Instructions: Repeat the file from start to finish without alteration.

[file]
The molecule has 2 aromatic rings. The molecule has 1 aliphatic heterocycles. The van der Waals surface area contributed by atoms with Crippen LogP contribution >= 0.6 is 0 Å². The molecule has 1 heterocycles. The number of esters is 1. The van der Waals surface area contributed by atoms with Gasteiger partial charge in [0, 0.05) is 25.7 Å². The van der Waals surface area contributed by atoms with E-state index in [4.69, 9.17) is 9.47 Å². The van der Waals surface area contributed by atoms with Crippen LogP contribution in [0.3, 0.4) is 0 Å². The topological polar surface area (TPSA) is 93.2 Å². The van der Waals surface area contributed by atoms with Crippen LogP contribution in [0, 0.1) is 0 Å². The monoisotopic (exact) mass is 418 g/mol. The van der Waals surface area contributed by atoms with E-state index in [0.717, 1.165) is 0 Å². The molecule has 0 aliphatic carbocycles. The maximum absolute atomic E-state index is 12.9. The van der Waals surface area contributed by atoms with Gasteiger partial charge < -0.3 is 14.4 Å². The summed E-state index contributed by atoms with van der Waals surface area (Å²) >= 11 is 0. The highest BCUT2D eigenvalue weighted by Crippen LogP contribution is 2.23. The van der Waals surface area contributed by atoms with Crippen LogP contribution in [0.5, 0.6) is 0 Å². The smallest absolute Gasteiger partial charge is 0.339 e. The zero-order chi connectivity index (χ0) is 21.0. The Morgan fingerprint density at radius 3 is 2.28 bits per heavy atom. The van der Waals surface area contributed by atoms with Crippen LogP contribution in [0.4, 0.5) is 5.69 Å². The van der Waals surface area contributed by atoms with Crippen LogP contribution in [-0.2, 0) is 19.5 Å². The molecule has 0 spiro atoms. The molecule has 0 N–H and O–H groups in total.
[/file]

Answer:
The molecule has 2 aromatic rings. The molecule has 1 aliphatic heterocycles. The van der Waals surface area contributed by atoms with Crippen LogP contribution >= 0.6 is 0 Å². The molecule has 1 heterocycles. The number of esters is 1. The van der Waals surface area contributed by atoms with Gasteiger partial charge in [0, 0.05) is 25.7 Å². The van der Waals surface area contributed by atoms with E-state index in [4.69, 9.17) is 9.47 Å². The van der Waals surface area contributed by atoms with Crippen LogP contribution in [0.3, 0.4) is 0 Å². The topological polar surface area (TPSA) is 93.2 Å². The van der Waals surface area contributed by atoms with Crippen LogP contribution in [0, 0.1) is 0 Å². The monoisotopic (exact) mass is 418 g/mol. The van der Waals surface area contributed by atoms with E-state index in [0.717, 1.165) is 0 Å². The molecule has 0 aliphatic carbocycles. The maximum absolute atomic E-state index is 12.9. The van der Waals surface area contributed by atoms with Gasteiger partial charge < -0.3 is 14.4 Å². The summed E-state index contributed by atoms with van der Waals surface area (Å²) >= 11 is 0. The highest BCUT2D eigenvalue weighted by Crippen LogP contribution is 2.23. The van der Waals surface area contributed by atoms with Crippen LogP contribution in [0.5, 0.6) is 0 Å². The smallest absolute Gasteiger partial charge is 0.339 e. The zero-order chi connectivity index (χ0) is 21.0. The Morgan fingerprint density at radius 3 is 2.28 bits per heavy atom. The van der Waals surface area contributed by atoms with Crippen LogP contribution in [0.4, 0.5) is 5.69 Å². The van der Waals surface area contributed by atoms with Crippen LogP contribution in [-0.2, 0) is 19.5 Å². The molecule has 0 spiro atoms. The molecule has 0 N–H and O–H groups in total.